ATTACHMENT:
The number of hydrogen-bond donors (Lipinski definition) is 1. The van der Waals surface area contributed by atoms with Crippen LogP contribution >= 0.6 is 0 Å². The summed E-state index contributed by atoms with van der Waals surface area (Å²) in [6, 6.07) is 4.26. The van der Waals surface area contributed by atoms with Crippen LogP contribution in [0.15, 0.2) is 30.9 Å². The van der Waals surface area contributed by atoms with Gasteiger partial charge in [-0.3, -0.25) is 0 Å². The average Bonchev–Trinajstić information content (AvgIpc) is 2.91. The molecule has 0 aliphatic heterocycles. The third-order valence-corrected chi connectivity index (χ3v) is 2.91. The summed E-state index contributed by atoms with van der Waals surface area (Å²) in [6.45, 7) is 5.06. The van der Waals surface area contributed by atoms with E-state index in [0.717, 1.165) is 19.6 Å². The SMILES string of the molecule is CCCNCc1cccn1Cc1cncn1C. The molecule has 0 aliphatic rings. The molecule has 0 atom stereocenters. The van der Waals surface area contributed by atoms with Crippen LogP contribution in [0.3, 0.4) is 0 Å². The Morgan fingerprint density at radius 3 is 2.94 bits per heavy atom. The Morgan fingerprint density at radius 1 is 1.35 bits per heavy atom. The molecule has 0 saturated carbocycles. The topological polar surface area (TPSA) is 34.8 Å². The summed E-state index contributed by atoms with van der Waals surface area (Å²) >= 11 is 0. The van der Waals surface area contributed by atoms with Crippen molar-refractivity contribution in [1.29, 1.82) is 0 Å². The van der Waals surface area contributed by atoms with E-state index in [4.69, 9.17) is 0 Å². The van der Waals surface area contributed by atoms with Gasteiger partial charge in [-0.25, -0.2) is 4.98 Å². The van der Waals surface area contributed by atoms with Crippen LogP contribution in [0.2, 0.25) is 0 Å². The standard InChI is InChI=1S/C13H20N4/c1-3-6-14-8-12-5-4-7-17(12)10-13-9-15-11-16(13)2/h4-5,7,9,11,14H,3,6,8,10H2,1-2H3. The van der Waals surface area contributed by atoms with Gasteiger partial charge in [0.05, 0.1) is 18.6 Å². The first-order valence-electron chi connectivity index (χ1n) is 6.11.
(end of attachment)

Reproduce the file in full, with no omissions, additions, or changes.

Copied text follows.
The number of hydrogen-bond donors (Lipinski definition) is 1. The van der Waals surface area contributed by atoms with Crippen LogP contribution >= 0.6 is 0 Å². The summed E-state index contributed by atoms with van der Waals surface area (Å²) in [6, 6.07) is 4.26. The van der Waals surface area contributed by atoms with Crippen LogP contribution in [0.15, 0.2) is 30.9 Å². The van der Waals surface area contributed by atoms with Gasteiger partial charge in [-0.3, -0.25) is 0 Å². The average Bonchev–Trinajstić information content (AvgIpc) is 2.91. The molecule has 0 aliphatic heterocycles. The third-order valence-corrected chi connectivity index (χ3v) is 2.91. The summed E-state index contributed by atoms with van der Waals surface area (Å²) in [6.45, 7) is 5.06. The van der Waals surface area contributed by atoms with E-state index in [0.717, 1.165) is 19.6 Å². The SMILES string of the molecule is CCCNCc1cccn1Cc1cncn1C. The molecule has 0 aliphatic rings. The molecule has 0 atom stereocenters. The van der Waals surface area contributed by atoms with Crippen LogP contribution in [0.3, 0.4) is 0 Å². The Morgan fingerprint density at radius 3 is 2.94 bits per heavy atom. The Morgan fingerprint density at radius 1 is 1.35 bits per heavy atom. The molecule has 0 saturated carbocycles. The topological polar surface area (TPSA) is 34.8 Å². The summed E-state index contributed by atoms with van der Waals surface area (Å²) >= 11 is 0. The van der Waals surface area contributed by atoms with Crippen molar-refractivity contribution in [1.29, 1.82) is 0 Å². The van der Waals surface area contributed by atoms with E-state index in [4.69, 9.17) is 0 Å². The van der Waals surface area contributed by atoms with Gasteiger partial charge in [-0.25, -0.2) is 4.98 Å². The van der Waals surface area contributed by atoms with Crippen LogP contribution in [0.2, 0.25) is 0 Å². The standard InChI is InChI=1S/C13H20N4/c1-3-6-14-8-12-5-4-7-17(12)10-13-9-15-11-16(13)2/h4-5,7,9,11,14H,3,6,8,10H2,1-2H3. The van der Waals surface area contributed by atoms with Gasteiger partial charge in [0.05, 0.1) is 18.6 Å². The first-order valence-electron chi connectivity index (χ1n) is 6.11.